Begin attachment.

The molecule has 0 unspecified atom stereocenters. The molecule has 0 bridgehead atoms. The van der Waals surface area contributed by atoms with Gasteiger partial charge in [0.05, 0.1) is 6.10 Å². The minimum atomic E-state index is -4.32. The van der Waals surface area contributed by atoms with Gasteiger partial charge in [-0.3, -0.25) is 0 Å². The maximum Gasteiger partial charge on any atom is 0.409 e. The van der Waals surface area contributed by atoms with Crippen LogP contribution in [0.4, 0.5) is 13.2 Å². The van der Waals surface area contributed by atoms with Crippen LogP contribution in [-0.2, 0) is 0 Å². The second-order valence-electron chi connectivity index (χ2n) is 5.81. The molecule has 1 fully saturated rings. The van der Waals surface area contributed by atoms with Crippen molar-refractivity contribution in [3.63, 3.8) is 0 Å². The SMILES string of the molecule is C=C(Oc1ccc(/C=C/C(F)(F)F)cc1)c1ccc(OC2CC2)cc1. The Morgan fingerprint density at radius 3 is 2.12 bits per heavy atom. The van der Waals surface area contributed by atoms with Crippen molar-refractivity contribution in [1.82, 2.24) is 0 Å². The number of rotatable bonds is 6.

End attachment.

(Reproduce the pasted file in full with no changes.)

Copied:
The molecule has 0 unspecified atom stereocenters. The molecule has 0 bridgehead atoms. The van der Waals surface area contributed by atoms with Gasteiger partial charge in [0.05, 0.1) is 6.10 Å². The minimum atomic E-state index is -4.32. The van der Waals surface area contributed by atoms with Gasteiger partial charge in [-0.3, -0.25) is 0 Å². The maximum Gasteiger partial charge on any atom is 0.409 e. The van der Waals surface area contributed by atoms with Crippen LogP contribution in [0.4, 0.5) is 13.2 Å². The van der Waals surface area contributed by atoms with Crippen LogP contribution in [-0.2, 0) is 0 Å². The second-order valence-electron chi connectivity index (χ2n) is 5.81. The molecule has 1 fully saturated rings. The van der Waals surface area contributed by atoms with Crippen molar-refractivity contribution in [3.63, 3.8) is 0 Å². The SMILES string of the molecule is C=C(Oc1ccc(/C=C/C(F)(F)F)cc1)c1ccc(OC2CC2)cc1. The Morgan fingerprint density at radius 3 is 2.12 bits per heavy atom. The van der Waals surface area contributed by atoms with Crippen molar-refractivity contribution in [1.82, 2.24) is 0 Å². The number of rotatable bonds is 6.